According to a recent report from the National Retail Federation, clothing and gift cards are expected to be the most requested items on American wish lists for 2010, and while reindeer sweaters can be easily exchanged, Bankrate.com says there are ten things consumers should know when buying a gift card.
First, there's a difference between gift cards that are store specific, or "closed loop" (think: Barnes & Noble, Starbucks, Macy's), and those that spend like a branded credit card (i.e., American Express, Visa, MasterCard) which are "open loop." Still with me?When buying a closed loop card, consumers usually don't pay additional fees, the value of the card does not decrease over time and none of them expire. The same is not true of the open loop cards.
Eight out of eight open loop gift cards surveyed by Bankrate charged a purchasing fee up front.
Six out of eight open loop cards surveyed were found to have expiration dates, with the exceptions being American Express and Discover, which had "valid-thru" dates. In those cases, if the card expires, the consumer can request a replacement card containing the remaining amount of money and an extended valid-thru date at no charge.
Thanks to gift card rules that went into effect last August as part of the Credit Card Accountability, Responsibility and Disclosure Act of 2009 (the CARD Act), gift cards must remain valid for at least five years.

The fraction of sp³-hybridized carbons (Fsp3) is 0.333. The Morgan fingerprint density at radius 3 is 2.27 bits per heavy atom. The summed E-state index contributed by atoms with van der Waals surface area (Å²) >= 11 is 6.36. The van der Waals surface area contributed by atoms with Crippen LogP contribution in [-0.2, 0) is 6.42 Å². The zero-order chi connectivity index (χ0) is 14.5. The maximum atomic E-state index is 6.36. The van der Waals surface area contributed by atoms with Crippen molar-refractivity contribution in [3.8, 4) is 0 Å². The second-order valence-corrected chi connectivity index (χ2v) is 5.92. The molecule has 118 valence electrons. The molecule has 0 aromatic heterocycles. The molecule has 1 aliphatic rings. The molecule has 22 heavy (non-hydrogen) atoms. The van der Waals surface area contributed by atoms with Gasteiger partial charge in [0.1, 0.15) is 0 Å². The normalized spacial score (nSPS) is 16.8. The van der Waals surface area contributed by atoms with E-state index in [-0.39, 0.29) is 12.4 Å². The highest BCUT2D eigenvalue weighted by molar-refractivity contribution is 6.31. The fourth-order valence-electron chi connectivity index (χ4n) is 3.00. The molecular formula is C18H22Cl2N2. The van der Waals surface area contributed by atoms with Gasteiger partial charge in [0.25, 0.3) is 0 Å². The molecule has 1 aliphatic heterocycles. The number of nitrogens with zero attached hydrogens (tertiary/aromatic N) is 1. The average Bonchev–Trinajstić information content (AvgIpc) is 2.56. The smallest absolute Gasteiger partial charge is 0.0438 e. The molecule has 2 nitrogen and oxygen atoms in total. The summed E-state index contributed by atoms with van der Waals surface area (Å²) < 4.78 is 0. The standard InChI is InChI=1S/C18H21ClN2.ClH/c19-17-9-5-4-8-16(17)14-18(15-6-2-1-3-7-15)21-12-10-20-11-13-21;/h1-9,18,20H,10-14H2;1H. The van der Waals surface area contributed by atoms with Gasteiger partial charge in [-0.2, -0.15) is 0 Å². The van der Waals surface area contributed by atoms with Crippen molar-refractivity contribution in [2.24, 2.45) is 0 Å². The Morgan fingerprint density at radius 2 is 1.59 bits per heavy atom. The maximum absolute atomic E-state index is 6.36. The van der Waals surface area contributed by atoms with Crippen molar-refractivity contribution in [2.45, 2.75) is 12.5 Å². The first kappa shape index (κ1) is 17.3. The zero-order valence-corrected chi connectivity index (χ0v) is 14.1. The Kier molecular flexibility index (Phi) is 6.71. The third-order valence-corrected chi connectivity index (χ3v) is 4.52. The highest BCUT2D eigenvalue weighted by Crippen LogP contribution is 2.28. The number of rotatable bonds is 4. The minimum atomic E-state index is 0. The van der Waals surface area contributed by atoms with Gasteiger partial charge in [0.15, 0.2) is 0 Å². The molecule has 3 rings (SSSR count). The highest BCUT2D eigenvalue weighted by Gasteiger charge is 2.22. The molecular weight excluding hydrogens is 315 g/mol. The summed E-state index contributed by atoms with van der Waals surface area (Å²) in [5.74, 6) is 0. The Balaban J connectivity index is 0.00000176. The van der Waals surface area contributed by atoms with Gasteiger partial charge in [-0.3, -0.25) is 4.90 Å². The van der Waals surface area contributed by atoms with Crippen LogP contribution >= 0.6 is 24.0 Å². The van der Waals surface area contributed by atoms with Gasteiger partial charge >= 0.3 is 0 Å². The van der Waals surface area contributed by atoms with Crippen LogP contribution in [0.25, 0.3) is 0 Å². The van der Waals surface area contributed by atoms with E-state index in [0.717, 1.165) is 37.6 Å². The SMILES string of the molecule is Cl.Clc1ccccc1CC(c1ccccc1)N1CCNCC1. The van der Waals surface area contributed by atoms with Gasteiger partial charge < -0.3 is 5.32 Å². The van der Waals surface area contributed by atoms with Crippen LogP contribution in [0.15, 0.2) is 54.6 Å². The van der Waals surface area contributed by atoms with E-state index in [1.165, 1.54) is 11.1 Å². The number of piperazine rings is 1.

Good news, except it doesn't necessarily mean your money will still be there. Gift card issuers are allowed to charge maintenance fees and inactivity fees after 12 months if the card has not been used or used up completely. Most open loop cards take advantage of that privilege. In Bankrate's survey, gift cards from Chase Visa, Discover, Fifth Third Bank MasterCard, KeyBank MasterCard (only for cards issued prior to Aug. 19, 2010), and US Bank Visa all charged inactivity, or maintenance, fees of $2.50 per month beginning 12 months after issuance. That will eat up $30 of your gift within a year. The Grinch stealing presents and candy canes from under Suzy Lu Hoo's tree comes to mind.
Research from Network Branded Prepaid Card Association revealed, however, that 95% of gift cards are used within the first year. Still, something to think about for the 5% of us who tend to hem and haw a bit while shopping.
Bankrate also advises consumers to consider giving cards that can be shipped for free to your recipient, or those that offer e-card options and will be delivered directly to an email inbox.
Similarly, thoughtful gift card giving might include checking to see if the gift card allows users to check their balances online. According to the Bankrate survey, most cards do.
For the forgetful, or those of us I prefer to call "creatively organized," some gift cards also offer lost or stolen protection. Bankrate reported, "A majority of the cards in our survey offer to replace the card or funds after a loss. Limitations vary, however, and a fee may apply."
To avoid fees and in fact, save money while shopping for gift cards, check out Plastic Jungle and Gift Card Granny, two sites noted by Kiplinger.com and WalletPop for doing a good job of selling gift cards priced at less than their face value.
Of course, for many, perhaps the most important thing to know about gift cards is that the National Retail Federation reported 63.8% of women surveyed in 2010 said they'd like to receive one this holiday season. Santa, are you listening?
10 Things You Need to Know About Gift Cards